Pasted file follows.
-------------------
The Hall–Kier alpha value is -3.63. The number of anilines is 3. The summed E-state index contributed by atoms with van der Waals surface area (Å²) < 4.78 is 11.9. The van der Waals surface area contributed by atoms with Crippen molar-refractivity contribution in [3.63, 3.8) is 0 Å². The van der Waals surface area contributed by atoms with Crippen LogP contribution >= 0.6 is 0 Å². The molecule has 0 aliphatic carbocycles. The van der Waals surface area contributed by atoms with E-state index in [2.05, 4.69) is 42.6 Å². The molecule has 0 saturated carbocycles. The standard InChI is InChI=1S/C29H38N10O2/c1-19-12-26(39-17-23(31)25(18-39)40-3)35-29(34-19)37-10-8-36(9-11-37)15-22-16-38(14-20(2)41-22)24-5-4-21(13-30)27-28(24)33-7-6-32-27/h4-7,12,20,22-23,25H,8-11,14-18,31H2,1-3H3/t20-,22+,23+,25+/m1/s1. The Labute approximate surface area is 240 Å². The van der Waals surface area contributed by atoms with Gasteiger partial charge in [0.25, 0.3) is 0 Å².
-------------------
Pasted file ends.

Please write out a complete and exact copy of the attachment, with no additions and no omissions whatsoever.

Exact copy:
The Hall–Kier alpha value is -3.63. The number of anilines is 3. The summed E-state index contributed by atoms with van der Waals surface area (Å²) < 4.78 is 11.9. The van der Waals surface area contributed by atoms with Crippen molar-refractivity contribution in [3.63, 3.8) is 0 Å². The van der Waals surface area contributed by atoms with Crippen LogP contribution >= 0.6 is 0 Å². The molecule has 0 aliphatic carbocycles. The van der Waals surface area contributed by atoms with E-state index in [2.05, 4.69) is 42.6 Å². The molecule has 0 saturated carbocycles. The standard InChI is InChI=1S/C29H38N10O2/c1-19-12-26(39-17-23(31)25(18-39)40-3)35-29(34-19)37-10-8-36(9-11-37)15-22-16-38(14-20(2)41-22)24-5-4-21(13-30)27-28(24)33-7-6-32-27/h4-7,12,20,22-23,25H,8-11,14-18,31H2,1-3H3/t20-,22+,23+,25+/m1/s1. The Labute approximate surface area is 240 Å². The van der Waals surface area contributed by atoms with Gasteiger partial charge in [0.25, 0.3) is 0 Å².